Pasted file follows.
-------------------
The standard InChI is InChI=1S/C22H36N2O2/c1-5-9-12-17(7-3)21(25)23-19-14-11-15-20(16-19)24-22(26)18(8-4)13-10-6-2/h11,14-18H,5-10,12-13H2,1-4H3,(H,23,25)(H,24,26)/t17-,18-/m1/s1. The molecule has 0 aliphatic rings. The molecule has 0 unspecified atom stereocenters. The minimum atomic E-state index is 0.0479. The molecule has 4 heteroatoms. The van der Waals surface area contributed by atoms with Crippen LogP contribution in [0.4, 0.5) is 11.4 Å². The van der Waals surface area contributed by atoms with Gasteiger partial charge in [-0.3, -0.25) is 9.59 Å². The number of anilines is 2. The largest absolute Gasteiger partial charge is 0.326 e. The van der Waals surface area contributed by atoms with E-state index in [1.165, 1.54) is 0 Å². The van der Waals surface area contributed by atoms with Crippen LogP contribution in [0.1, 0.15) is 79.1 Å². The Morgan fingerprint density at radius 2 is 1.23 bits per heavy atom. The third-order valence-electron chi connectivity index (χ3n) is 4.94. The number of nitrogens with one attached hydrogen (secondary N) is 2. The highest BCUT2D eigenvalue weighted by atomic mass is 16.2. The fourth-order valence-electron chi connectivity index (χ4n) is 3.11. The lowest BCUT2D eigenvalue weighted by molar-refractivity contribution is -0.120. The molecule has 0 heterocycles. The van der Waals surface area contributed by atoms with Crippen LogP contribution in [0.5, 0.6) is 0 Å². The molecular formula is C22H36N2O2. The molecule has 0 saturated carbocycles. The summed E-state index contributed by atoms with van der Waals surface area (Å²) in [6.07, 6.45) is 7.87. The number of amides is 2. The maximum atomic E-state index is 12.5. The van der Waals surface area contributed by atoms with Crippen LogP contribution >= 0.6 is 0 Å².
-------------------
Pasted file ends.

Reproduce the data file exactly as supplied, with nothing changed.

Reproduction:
The standard InChI is InChI=1S/C22H36N2O2/c1-5-9-12-17(7-3)21(25)23-19-14-11-15-20(16-19)24-22(26)18(8-4)13-10-6-2/h11,14-18H,5-10,12-13H2,1-4H3,(H,23,25)(H,24,26)/t17-,18-/m1/s1. The molecule has 0 aliphatic rings. The molecule has 0 unspecified atom stereocenters. The minimum atomic E-state index is 0.0479. The molecule has 4 heteroatoms. The van der Waals surface area contributed by atoms with Crippen LogP contribution in [0.4, 0.5) is 11.4 Å². The van der Waals surface area contributed by atoms with Gasteiger partial charge in [-0.3, -0.25) is 9.59 Å². The number of anilines is 2. The largest absolute Gasteiger partial charge is 0.326 e. The van der Waals surface area contributed by atoms with E-state index in [1.165, 1.54) is 0 Å². The van der Waals surface area contributed by atoms with Crippen LogP contribution in [0.1, 0.15) is 79.1 Å². The Morgan fingerprint density at radius 2 is 1.23 bits per heavy atom. The third-order valence-electron chi connectivity index (χ3n) is 4.94. The number of nitrogens with one attached hydrogen (secondary N) is 2. The highest BCUT2D eigenvalue weighted by atomic mass is 16.2. The fourth-order valence-electron chi connectivity index (χ4n) is 3.11. The lowest BCUT2D eigenvalue weighted by molar-refractivity contribution is -0.120. The molecule has 0 heterocycles. The van der Waals surface area contributed by atoms with Crippen LogP contribution in [0.5, 0.6) is 0 Å². The molecular formula is C22H36N2O2. The molecule has 0 saturated carbocycles. The summed E-state index contributed by atoms with van der Waals surface area (Å²) in [6.07, 6.45) is 7.87. The number of amides is 2. The maximum atomic E-state index is 12.5. The van der Waals surface area contributed by atoms with Crippen LogP contribution >= 0.6 is 0 Å².